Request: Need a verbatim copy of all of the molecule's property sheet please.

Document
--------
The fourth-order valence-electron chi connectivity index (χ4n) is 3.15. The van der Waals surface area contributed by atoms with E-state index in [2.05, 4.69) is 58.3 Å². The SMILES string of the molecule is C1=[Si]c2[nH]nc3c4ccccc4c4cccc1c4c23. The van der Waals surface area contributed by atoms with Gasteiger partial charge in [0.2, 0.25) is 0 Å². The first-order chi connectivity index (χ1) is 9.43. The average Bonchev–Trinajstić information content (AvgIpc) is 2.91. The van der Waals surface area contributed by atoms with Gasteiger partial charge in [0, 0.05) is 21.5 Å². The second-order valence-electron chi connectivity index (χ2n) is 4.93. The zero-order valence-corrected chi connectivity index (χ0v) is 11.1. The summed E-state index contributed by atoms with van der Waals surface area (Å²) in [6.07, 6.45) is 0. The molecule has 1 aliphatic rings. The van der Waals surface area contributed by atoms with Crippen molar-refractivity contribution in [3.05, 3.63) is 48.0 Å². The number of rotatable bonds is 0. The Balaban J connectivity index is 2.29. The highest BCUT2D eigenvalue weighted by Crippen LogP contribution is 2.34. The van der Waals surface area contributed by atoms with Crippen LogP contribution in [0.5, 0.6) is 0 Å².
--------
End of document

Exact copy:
The fourth-order valence-electron chi connectivity index (χ4n) is 3.15. The van der Waals surface area contributed by atoms with E-state index in [2.05, 4.69) is 58.3 Å². The SMILES string of the molecule is C1=[Si]c2[nH]nc3c4ccccc4c4cccc1c4c23. The van der Waals surface area contributed by atoms with Gasteiger partial charge in [0.2, 0.25) is 0 Å². The first-order chi connectivity index (χ1) is 9.43. The average Bonchev–Trinajstić information content (AvgIpc) is 2.91. The van der Waals surface area contributed by atoms with Gasteiger partial charge in [0, 0.05) is 21.5 Å². The second-order valence-electron chi connectivity index (χ2n) is 4.93. The zero-order valence-corrected chi connectivity index (χ0v) is 11.1. The summed E-state index contributed by atoms with van der Waals surface area (Å²) in [6.07, 6.45) is 0. The molecule has 1 aliphatic rings. The van der Waals surface area contributed by atoms with Crippen molar-refractivity contribution in [3.05, 3.63) is 48.0 Å². The number of rotatable bonds is 0. The Balaban J connectivity index is 2.29. The highest BCUT2D eigenvalue weighted by Crippen LogP contribution is 2.34. The van der Waals surface area contributed by atoms with Crippen LogP contribution in [0.5, 0.6) is 0 Å².